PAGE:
Chennai, Aug 1: The Indian insurance regulatory authority seems to have clearly missed or misread the early warning signals of the happenings in private life insurer Sahara India Life Insurance Company Ltd, senior industry officials said.
A cursory reading of the Insurance Regulatory and Development Authority’s (IRDAI) order against Sahara India Life in 2012 shows the regulator has clearly missed the wood for the trees, officials told IANS on condition of anonymity.
The regulator had fined Sahara India Life Rs 12 lakh for various violations observed during an onsite inspection in 2010 — some of the them pertaining to corporate governance issue, industry officials said.
An onsite inspection — nearly six years after Sahara India Life was licenced to operate — observed that it was not functioning as an independent accounting and legal entity.
Officials of group companies were authorising payments for the life insurer. Stationery of group companies was being used.
The regulator had termed these violations of prudent accounting norms.
However, the IRDAI did not press the charges further as it was satisfied with the life insurer’s explanation that also confirmed that Sahara India Life’s officers themselves were verifying/passing bills.
“Taking into account the fact that overall expenses are also within the limit of Rule 170 of Insurance Rule, 1939 charge is not pressed. However, the insurer be cautioned to stop all these practices and confirm the same,” then IRDAI Chairman J. Hari Narayan ordered on Feb 27, 2012.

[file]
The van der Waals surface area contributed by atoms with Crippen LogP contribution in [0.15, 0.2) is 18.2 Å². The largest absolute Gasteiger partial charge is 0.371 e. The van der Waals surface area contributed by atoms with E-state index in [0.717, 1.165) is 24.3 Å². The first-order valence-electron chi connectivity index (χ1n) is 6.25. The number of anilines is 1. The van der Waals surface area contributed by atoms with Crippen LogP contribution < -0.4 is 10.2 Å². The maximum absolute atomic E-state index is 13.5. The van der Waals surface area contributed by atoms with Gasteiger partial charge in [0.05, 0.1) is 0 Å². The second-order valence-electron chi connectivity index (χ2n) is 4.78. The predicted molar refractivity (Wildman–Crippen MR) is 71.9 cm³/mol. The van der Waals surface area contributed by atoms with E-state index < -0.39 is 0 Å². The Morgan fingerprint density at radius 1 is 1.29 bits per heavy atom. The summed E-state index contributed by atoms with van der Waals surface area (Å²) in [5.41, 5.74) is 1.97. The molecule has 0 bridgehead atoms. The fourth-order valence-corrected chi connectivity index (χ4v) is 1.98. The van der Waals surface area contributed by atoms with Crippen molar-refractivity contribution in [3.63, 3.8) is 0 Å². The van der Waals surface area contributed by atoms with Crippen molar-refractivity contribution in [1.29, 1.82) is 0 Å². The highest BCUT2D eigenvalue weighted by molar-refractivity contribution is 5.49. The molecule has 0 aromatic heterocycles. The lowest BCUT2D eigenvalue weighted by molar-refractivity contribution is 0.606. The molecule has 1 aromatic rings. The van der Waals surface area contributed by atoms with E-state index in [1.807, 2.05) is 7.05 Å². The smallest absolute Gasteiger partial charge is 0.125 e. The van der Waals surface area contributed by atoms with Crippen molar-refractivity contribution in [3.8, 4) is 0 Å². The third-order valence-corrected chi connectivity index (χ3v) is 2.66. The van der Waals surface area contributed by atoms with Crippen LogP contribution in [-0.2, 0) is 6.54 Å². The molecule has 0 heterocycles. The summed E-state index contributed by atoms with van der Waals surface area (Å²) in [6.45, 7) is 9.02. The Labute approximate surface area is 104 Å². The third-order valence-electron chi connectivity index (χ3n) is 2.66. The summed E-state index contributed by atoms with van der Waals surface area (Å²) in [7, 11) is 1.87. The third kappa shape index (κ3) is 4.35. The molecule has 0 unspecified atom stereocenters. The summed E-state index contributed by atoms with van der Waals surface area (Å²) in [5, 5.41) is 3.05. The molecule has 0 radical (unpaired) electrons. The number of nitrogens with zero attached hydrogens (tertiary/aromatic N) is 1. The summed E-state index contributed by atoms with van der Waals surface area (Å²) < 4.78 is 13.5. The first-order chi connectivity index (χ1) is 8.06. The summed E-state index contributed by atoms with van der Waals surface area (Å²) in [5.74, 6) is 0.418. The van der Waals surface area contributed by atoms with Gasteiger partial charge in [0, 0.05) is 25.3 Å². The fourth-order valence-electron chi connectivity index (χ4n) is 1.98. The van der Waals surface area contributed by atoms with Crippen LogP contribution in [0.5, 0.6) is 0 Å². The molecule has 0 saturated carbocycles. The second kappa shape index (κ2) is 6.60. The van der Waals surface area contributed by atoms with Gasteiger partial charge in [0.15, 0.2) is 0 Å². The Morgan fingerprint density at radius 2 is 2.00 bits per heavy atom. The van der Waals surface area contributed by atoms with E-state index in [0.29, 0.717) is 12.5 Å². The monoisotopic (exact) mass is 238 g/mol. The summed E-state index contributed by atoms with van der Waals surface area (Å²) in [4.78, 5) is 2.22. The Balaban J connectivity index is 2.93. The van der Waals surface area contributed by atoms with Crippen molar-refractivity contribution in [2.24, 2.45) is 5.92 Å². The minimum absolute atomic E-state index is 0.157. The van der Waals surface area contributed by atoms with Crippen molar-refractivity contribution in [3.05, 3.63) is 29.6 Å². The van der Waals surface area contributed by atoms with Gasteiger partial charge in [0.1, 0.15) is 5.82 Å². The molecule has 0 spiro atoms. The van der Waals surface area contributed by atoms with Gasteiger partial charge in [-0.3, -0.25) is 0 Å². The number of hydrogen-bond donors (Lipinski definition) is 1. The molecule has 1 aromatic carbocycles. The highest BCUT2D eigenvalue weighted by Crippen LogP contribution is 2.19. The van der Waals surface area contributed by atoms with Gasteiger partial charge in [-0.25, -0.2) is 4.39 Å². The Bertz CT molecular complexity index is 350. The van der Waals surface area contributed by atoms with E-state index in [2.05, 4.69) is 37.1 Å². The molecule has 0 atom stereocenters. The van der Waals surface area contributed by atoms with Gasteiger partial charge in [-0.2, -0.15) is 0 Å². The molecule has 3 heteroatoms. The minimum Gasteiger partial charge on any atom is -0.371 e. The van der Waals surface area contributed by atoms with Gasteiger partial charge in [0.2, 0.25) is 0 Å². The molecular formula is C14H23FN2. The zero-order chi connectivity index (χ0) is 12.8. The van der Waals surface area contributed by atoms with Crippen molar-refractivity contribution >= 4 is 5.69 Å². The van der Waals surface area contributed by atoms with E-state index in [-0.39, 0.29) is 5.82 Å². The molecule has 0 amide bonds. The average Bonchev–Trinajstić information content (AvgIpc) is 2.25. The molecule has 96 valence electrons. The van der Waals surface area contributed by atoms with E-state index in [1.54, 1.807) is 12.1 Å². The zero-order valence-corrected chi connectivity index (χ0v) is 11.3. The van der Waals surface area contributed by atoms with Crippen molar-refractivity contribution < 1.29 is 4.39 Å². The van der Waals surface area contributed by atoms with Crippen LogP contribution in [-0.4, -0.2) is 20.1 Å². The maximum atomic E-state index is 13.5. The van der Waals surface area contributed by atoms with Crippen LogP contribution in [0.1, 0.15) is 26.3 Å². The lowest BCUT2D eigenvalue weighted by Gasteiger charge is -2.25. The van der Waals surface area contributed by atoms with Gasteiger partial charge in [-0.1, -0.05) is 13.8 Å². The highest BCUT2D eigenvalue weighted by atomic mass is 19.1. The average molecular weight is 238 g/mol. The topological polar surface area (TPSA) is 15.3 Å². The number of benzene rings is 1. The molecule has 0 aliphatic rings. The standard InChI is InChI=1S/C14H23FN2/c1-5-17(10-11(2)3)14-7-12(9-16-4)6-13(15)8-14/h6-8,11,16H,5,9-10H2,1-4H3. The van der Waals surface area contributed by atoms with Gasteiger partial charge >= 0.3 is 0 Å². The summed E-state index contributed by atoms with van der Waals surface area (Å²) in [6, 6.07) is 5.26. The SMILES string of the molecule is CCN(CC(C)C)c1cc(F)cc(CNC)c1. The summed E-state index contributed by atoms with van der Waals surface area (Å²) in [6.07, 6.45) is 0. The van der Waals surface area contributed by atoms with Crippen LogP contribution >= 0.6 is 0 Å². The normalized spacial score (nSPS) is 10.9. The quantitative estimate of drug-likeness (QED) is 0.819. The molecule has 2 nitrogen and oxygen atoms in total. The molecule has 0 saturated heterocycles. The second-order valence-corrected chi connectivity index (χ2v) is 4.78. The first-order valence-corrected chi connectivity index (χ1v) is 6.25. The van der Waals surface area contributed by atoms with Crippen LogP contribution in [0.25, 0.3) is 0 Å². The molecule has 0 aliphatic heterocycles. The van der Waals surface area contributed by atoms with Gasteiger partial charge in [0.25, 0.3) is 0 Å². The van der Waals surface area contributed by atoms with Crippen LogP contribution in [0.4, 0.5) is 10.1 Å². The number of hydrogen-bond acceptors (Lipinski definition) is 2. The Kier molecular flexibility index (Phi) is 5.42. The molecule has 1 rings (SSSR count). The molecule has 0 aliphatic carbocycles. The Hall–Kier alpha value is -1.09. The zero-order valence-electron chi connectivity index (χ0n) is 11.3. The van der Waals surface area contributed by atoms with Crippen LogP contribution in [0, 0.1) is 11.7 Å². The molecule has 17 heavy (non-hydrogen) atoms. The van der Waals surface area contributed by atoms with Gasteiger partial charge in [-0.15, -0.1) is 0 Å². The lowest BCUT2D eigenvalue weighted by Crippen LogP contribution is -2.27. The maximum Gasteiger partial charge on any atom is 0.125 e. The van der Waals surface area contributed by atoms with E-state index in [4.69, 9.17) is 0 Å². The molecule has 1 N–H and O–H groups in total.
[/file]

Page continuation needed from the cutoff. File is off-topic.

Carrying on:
Interestingly, payment of rent to group companies by Sahara India Life was also considered and approved by IRDAI in 2012 itself.
The insurance regulator had observed that rent payment to group companies was without formal agreements.
However, the IRDAI in its order said it was not pressing the charge as Sahara India Life had submitted all rent agreements along with compliance to inspection observation.
The insurance regulator was satisfied with the explanation given by Sahara India Life on observations pertaining to the payments made to Sahara group companies.
The regulatory had then penalised Sahara India Life for issues like delays in claim settlements.
But in its July 28 order, the IRDAI had concluded that the promoters of Sahara India Life are no more fit and proper and a sum of Rs 78 crore has already been siphoned off in the name of security deposits.
Refuting the charge, Sahara India Life in a statement on Sunday said: “In fact this amount was kept as security deposit to one entity — Sahara India — who has provided furnished, computerised office accommodation at around 150 places.”
According to the group, this arrangement is very beneficial for Sahara India Life while IRDAI concluded otherwise.
“This security deposit amount is absolutely repayable to Sahara Life,” the statement said.
The IRDAI on July 28 had ordered transfer of Sahara India Life’s business portfolio to ICICI Prudential Life Insurance effective from July 31 (Monday).
Last month, the IRDAI had appointed its own official as an administrator of Sahara India Life. The administrator had initially ordered Sahara India Life to stop accepting new business.
The IRDAI had ordered transfer of Sahara India Life’s insurance business to ICICI Prudential Life based on the administrator’s report.
Aggrieved by IRDAI’s order, Sahara India Life had approached the Securities Appellate Tribunal (SAT). The SAT on Monday ordered maintenance of status quo till it hears the case on August 7.
According to industry officials, the regulator should have exercised additional control over Sahara India Life in 2015 itself after the Securities and Exchange Board of India (SEBI) ordered cancellation of certificate of registration of Sahara Mutual Fund as it found the fund house, Sahara Asset Management Company (AMC) and Sahara Sponsor, not “fit and proper” to carry on the business.
Ordering the transfer of life insurance business to ICICI Prudential Life, the IRDAI has not considered the fate of Sahara India Life’s employees or its agents, industry officials added.